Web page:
A Beginner's Guide to the Farmers Market

From hot summer days through those cool, early fall months, farmers markets are in full swing, yielding a bounty of beautiful, fresh, local produce. Visiting a farmers market is a lovely weekend outing, but there are many other reasons to bypass the market for your weekly fresh fruits and vegetables. 

While grocery stores boast convenience, the absence of seasons (strawberries and tomatoes are available in the heart of winter and imported bananas sit on shelves year-round) and rock-bottom prices, why would anyone shop at a farmers market? Here are a few reasons.

Enjoy Better-Tasting Food

First and foremost, the produce is unbeatably fresh. Forget buying veggies that sat in a refrigerated truck for three days to make their way across the country. No longer will you bring home fruit that traveled across an ocean to reach your kitchen. Typically, produce at the farmers market was harvested at the last possible moment, at peak ripeness. The flavors, textures and colors are noticeably better compared with most supermarket produce.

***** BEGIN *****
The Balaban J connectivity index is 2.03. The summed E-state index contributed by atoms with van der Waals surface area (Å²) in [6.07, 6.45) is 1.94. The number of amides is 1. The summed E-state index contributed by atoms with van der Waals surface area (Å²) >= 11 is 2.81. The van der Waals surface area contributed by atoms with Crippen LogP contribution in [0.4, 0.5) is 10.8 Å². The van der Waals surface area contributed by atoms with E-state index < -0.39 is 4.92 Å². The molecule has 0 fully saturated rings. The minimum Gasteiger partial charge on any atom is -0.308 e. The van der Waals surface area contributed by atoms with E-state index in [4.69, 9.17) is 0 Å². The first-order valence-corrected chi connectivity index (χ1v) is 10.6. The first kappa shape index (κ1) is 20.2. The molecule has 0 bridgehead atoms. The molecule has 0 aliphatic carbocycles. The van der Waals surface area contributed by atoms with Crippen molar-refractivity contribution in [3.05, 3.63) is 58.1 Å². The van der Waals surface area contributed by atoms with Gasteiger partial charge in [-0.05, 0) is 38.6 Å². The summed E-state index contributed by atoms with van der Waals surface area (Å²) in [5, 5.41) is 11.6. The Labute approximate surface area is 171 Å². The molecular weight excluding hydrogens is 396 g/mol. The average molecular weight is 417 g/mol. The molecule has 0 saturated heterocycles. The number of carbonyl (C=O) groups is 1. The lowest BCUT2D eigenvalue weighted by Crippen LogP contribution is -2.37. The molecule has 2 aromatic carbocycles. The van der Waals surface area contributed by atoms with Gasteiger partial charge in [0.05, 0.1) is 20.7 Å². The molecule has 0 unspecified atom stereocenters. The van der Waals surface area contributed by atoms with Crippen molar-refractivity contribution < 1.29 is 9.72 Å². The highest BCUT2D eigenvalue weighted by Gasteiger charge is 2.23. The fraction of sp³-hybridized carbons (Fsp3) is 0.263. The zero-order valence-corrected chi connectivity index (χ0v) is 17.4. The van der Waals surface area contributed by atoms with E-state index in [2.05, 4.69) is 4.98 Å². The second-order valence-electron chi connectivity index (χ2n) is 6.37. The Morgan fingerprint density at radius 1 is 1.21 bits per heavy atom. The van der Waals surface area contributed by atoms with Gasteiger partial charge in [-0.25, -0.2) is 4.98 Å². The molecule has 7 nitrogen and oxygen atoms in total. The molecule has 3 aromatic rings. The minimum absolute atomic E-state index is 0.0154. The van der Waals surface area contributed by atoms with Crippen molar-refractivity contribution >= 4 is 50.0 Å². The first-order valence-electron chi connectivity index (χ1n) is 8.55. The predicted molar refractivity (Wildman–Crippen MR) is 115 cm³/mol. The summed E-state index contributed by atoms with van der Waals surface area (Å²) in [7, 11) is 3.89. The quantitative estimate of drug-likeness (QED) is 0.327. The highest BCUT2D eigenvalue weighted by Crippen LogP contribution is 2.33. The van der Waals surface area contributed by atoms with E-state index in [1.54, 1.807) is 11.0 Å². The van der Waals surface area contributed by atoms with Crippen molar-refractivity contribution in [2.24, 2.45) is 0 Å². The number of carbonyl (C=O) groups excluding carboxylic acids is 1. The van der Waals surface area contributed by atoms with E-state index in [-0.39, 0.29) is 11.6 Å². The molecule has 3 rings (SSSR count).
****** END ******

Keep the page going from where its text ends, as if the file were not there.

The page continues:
Get More Nutrition for Your Money

Generally speaking, produce that is fresh and local is nutritionally superior to the fruits and veggies in many grocery stores. Many factors affect the nutrient quality of these foods, such as when the crop was harvested, how it was grown, how it was handled and processed and how long it's been sitting on the supermarket shelf. All of these factors can decrease nutrient quality. Farm-fresh food goes through fewer nutrient-diminishing steps and gets from the earth to your table sooner. This means it is probably richer in antioxidants, vitamins and minerals (thanks to less transport, processing and storage time).

Meet Your Farmer